The first in a series of masterclasses held at AFI Fashion Week Cape Town this past week tackled the topic of sustainability in the local fashion industry. Hosted by Jackie May, the founder and editor of Twyg Magazine, the panel focused on our ability to sustain ourselves, sustain the livelihoods of others, and sustain the planet.
AFI Sustainability Masterclass panel. From left to right: Solophina Nekesa, Tracey Chambers, Isaac Mokwana, Laduma Ngxokolo, Jackie May, Dr Esther Mahlangu, Dr Erica de Greef and Vere Shaba.
May introduced the theme by posing a multifaceted question to the audience and panellists: What does the ideal future of fashion look like?
Erica De Greef, the co-director of the African Fashion Research Institute (AFRI), kicked off the panel by sharing a story about the world-famous South African designer, Thebe Magugu. When Magugu was still a design student at Lisof, he wrote an essay evaluating Africa’s contribution to global fashion. His essay was awarded a 100% mark, an almost unheard of achievement in his Design Theory class, according to De Greef who was the lecturer at the time. Eight years later, Magugu was showcasing at Paris Fashion Week, exporting his African design aesthetic and perceptive sensibility to the world.
The value of cultural sustainability
Sustainability is succinctly defined as: meeting the needs of the present without compromising the ability of future generations to meet their needs. There are three pillars of sustainability that are widely recognised, namely: economic, social and environmental. But in Africa there is an addition to these pillars – cultural sustainability – where our ability to preserve our cultural heritage in the present is said to impact our African identities and global contributions in the future.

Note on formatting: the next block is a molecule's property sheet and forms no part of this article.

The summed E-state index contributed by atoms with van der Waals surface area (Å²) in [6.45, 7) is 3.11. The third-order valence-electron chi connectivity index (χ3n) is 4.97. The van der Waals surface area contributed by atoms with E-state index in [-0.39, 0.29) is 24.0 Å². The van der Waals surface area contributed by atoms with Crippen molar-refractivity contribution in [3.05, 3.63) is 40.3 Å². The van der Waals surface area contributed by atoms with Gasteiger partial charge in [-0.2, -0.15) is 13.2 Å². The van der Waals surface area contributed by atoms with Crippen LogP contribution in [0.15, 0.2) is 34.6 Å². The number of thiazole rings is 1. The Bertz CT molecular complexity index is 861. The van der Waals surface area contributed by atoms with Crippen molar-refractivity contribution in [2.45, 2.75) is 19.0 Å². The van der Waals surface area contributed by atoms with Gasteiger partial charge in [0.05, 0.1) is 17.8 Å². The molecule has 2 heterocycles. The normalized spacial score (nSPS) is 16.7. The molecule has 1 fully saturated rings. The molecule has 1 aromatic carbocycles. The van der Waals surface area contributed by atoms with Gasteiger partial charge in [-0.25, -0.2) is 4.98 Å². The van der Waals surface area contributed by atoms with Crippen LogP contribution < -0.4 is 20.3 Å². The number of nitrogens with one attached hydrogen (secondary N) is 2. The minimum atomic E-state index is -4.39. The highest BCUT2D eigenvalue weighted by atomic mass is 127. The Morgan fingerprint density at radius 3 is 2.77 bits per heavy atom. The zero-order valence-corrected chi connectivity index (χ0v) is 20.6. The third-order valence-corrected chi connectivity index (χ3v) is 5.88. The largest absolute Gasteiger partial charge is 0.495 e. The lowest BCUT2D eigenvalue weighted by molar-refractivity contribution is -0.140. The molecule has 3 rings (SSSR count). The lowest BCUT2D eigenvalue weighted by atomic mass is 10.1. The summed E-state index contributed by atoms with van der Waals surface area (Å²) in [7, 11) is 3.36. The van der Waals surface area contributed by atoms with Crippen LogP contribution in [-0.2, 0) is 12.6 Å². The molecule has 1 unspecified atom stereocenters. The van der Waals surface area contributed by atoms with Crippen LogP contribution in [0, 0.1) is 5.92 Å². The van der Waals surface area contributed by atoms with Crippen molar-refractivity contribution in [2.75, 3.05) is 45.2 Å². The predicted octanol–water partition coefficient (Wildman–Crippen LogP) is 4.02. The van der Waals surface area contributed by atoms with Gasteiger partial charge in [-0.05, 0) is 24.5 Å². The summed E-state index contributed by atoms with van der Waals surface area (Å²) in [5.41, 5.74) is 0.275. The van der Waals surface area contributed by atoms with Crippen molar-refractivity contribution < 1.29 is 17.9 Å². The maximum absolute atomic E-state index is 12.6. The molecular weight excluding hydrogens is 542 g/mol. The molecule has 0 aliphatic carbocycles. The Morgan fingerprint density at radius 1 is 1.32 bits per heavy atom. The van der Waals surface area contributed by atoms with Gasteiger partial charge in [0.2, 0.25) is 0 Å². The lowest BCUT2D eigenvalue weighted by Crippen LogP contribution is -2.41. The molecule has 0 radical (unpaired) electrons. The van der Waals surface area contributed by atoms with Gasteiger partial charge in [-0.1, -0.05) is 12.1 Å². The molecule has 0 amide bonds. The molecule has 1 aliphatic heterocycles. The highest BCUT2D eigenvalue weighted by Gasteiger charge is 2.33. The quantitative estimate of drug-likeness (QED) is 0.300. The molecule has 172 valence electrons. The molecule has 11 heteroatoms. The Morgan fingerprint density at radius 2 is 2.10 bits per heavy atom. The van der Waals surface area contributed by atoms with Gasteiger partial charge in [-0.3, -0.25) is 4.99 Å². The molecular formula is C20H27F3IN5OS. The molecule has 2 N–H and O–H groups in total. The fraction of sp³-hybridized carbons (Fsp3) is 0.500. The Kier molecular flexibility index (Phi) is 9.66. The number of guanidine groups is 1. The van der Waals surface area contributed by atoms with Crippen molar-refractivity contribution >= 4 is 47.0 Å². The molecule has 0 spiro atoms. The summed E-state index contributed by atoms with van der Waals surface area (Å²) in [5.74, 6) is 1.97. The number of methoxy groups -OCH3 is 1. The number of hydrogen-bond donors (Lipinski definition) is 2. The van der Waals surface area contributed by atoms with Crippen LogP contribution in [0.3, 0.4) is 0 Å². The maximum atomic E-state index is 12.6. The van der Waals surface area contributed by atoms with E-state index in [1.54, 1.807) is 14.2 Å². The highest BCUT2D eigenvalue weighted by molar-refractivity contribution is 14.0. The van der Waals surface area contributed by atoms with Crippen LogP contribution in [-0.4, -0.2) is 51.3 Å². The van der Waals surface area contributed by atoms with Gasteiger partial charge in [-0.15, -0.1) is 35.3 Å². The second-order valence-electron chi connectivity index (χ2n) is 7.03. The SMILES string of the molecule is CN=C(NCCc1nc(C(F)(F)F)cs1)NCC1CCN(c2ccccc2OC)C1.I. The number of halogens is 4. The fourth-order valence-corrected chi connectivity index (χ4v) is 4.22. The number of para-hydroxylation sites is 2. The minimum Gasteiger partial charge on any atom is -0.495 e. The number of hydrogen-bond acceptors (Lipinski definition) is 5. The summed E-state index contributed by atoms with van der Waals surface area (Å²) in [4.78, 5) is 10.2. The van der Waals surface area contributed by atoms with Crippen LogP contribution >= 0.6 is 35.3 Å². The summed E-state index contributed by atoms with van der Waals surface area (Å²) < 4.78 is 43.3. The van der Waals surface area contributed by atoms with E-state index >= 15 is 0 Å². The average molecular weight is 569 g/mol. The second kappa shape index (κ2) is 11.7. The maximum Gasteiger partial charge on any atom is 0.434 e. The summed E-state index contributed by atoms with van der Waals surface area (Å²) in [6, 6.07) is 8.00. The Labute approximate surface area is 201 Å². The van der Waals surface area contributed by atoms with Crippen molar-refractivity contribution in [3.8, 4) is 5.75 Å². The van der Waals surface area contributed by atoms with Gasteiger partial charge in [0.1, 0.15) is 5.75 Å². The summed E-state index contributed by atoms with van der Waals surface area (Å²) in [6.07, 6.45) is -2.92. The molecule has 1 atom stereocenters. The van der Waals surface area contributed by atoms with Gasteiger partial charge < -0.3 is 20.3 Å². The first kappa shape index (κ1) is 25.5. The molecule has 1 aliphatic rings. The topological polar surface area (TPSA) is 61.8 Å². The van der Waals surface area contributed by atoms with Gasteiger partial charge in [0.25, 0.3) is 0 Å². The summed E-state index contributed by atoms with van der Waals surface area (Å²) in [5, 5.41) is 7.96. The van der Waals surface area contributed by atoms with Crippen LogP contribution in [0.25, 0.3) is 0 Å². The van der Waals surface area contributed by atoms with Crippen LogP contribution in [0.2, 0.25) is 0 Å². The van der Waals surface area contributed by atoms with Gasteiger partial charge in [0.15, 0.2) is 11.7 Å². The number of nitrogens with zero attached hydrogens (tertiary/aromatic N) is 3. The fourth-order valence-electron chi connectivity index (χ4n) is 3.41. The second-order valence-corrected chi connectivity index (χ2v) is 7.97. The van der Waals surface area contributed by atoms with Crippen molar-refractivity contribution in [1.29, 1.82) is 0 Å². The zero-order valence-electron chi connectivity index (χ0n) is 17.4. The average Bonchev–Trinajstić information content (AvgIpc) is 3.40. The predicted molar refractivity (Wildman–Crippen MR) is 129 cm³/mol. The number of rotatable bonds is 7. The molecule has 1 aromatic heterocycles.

De Greef used the example of South African shopping malls to further drive home the point of decolonisation. Our malls host a variety of international brands, which serve as stark reminders of a colonial era where western philosophies were sold to us as better than our own institutional knowledge and capabilities. The impact is far-reaching, affecting our economic gains and our social cohesion, and the only visible solution in the short-term is to buy and support locally-made and owned brands.
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For the African creatives who are propelling their art on international platforms, understanding their cultural history and anthropology is a sure-fire way to ensure their contributions are valuable and unique. Dr Esther Mahlangu is one such artist, who has had opportunities to elevate Ndebele art and messaging through international brands. For Dr Mahlangu, continuing traditions has become her life’s purpose and she shares everything she learned from her own mother and grandmother with the youth of today.
“Respect the work of your hands,” she said. “The way you were raised in African culture, carry that wherever you go”.
Dr Esther Mahlangu
Global showcase of African identities